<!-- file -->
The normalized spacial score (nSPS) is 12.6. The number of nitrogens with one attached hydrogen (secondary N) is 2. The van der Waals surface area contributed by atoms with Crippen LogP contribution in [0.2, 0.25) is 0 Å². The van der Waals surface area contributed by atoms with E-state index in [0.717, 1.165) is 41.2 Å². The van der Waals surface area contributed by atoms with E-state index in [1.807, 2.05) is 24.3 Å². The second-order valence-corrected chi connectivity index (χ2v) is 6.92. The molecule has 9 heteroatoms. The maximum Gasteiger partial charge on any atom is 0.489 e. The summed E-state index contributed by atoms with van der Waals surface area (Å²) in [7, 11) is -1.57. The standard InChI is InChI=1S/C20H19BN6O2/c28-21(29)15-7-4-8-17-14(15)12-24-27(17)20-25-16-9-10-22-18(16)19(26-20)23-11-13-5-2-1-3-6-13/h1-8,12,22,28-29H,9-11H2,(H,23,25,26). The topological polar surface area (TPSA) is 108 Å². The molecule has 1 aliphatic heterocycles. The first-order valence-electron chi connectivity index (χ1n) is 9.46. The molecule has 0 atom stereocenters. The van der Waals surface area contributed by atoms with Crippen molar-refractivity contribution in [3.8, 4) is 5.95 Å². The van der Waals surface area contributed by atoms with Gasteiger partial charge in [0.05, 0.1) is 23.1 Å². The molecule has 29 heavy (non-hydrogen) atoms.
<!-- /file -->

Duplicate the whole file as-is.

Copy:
The normalized spacial score (nSPS) is 12.6. The number of nitrogens with one attached hydrogen (secondary N) is 2. The van der Waals surface area contributed by atoms with Crippen LogP contribution in [0.2, 0.25) is 0 Å². The van der Waals surface area contributed by atoms with E-state index in [0.717, 1.165) is 41.2 Å². The van der Waals surface area contributed by atoms with E-state index in [1.807, 2.05) is 24.3 Å². The second-order valence-corrected chi connectivity index (χ2v) is 6.92. The molecule has 9 heteroatoms. The maximum Gasteiger partial charge on any atom is 0.489 e. The summed E-state index contributed by atoms with van der Waals surface area (Å²) in [7, 11) is -1.57. The standard InChI is InChI=1S/C20H19BN6O2/c28-21(29)15-7-4-8-17-14(15)12-24-27(17)20-25-16-9-10-22-18(16)19(26-20)23-11-13-5-2-1-3-6-13/h1-8,12,22,28-29H,9-11H2,(H,23,25,26). The topological polar surface area (TPSA) is 108 Å². The molecule has 1 aliphatic heterocycles. The first-order valence-electron chi connectivity index (χ1n) is 9.46. The molecule has 0 atom stereocenters. The van der Waals surface area contributed by atoms with Crippen molar-refractivity contribution in [3.8, 4) is 5.95 Å². The van der Waals surface area contributed by atoms with Gasteiger partial charge in [0.05, 0.1) is 23.1 Å². The molecule has 29 heavy (non-hydrogen) atoms.